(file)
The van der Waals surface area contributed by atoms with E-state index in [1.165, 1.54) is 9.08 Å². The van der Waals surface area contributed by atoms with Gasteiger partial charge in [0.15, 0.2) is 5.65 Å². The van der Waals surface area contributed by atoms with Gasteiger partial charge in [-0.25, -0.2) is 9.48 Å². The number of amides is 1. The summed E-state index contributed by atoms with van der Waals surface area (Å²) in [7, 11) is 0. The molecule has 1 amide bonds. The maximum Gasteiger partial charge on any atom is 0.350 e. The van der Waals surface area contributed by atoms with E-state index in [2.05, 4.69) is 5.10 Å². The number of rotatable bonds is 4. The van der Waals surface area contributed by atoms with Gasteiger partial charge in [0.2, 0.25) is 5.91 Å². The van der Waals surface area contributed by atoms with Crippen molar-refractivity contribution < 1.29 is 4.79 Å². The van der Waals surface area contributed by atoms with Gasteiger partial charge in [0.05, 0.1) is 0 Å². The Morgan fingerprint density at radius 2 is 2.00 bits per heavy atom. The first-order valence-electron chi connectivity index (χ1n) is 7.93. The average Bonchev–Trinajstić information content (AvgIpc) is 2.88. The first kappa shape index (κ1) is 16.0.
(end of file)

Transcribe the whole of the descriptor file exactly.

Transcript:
The van der Waals surface area contributed by atoms with E-state index in [1.165, 1.54) is 9.08 Å². The van der Waals surface area contributed by atoms with Gasteiger partial charge in [0.15, 0.2) is 5.65 Å². The van der Waals surface area contributed by atoms with Gasteiger partial charge in [-0.25, -0.2) is 9.48 Å². The number of amides is 1. The summed E-state index contributed by atoms with van der Waals surface area (Å²) in [7, 11) is 0. The molecule has 1 amide bonds. The maximum Gasteiger partial charge on any atom is 0.350 e. The van der Waals surface area contributed by atoms with E-state index in [2.05, 4.69) is 5.10 Å². The number of rotatable bonds is 4. The van der Waals surface area contributed by atoms with Gasteiger partial charge in [0.2, 0.25) is 5.91 Å². The van der Waals surface area contributed by atoms with Crippen molar-refractivity contribution < 1.29 is 4.79 Å². The van der Waals surface area contributed by atoms with Gasteiger partial charge in [0.05, 0.1) is 0 Å². The Morgan fingerprint density at radius 2 is 2.00 bits per heavy atom. The first-order valence-electron chi connectivity index (χ1n) is 7.93. The average Bonchev–Trinajstić information content (AvgIpc) is 2.88. The first kappa shape index (κ1) is 16.0.